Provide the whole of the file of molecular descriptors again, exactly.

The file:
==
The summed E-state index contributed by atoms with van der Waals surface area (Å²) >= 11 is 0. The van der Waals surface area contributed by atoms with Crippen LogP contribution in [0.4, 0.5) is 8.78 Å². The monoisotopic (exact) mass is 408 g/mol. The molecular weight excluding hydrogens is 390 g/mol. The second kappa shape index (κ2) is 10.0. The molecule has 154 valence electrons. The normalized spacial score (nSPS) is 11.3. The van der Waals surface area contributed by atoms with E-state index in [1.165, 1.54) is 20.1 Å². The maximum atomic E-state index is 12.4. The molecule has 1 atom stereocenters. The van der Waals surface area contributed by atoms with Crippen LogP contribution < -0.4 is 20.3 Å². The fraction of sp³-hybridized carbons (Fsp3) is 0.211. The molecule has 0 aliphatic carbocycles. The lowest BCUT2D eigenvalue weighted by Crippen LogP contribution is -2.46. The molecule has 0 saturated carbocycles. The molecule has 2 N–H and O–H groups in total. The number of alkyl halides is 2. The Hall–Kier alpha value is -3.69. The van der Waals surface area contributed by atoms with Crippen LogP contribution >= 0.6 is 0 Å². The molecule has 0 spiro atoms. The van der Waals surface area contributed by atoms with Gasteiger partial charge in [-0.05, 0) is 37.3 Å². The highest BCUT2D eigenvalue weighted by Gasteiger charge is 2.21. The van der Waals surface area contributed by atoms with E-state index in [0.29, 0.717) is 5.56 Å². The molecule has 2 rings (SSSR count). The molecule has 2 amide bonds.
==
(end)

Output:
The summed E-state index contributed by atoms with van der Waals surface area (Å²) >= 11 is 0. The van der Waals surface area contributed by atoms with Crippen LogP contribution in [0.4, 0.5) is 8.78 Å². The monoisotopic (exact) mass is 408 g/mol. The molecular weight excluding hydrogens is 390 g/mol. The second kappa shape index (κ2) is 10.0. The molecule has 154 valence electrons. The normalized spacial score (nSPS) is 11.3. The van der Waals surface area contributed by atoms with E-state index in [1.165, 1.54) is 20.1 Å². The maximum atomic E-state index is 12.4. The molecule has 1 atom stereocenters. The van der Waals surface area contributed by atoms with Crippen LogP contribution < -0.4 is 20.3 Å². The fraction of sp³-hybridized carbons (Fsp3) is 0.211. The molecule has 0 aliphatic carbocycles. The lowest BCUT2D eigenvalue weighted by Crippen LogP contribution is -2.46. The molecule has 0 saturated carbocycles. The molecule has 2 N–H and O–H groups in total. The number of alkyl halides is 2. The Hall–Kier alpha value is -3.69. The van der Waals surface area contributed by atoms with Crippen LogP contribution >= 0.6 is 0 Å². The molecule has 0 spiro atoms. The van der Waals surface area contributed by atoms with Gasteiger partial charge in [-0.05, 0) is 37.3 Å². The highest BCUT2D eigenvalue weighted by Gasteiger charge is 2.21. The van der Waals surface area contributed by atoms with E-state index in [0.29, 0.717) is 5.56 Å². The molecule has 2 rings (SSSR count). The molecule has 2 amide bonds.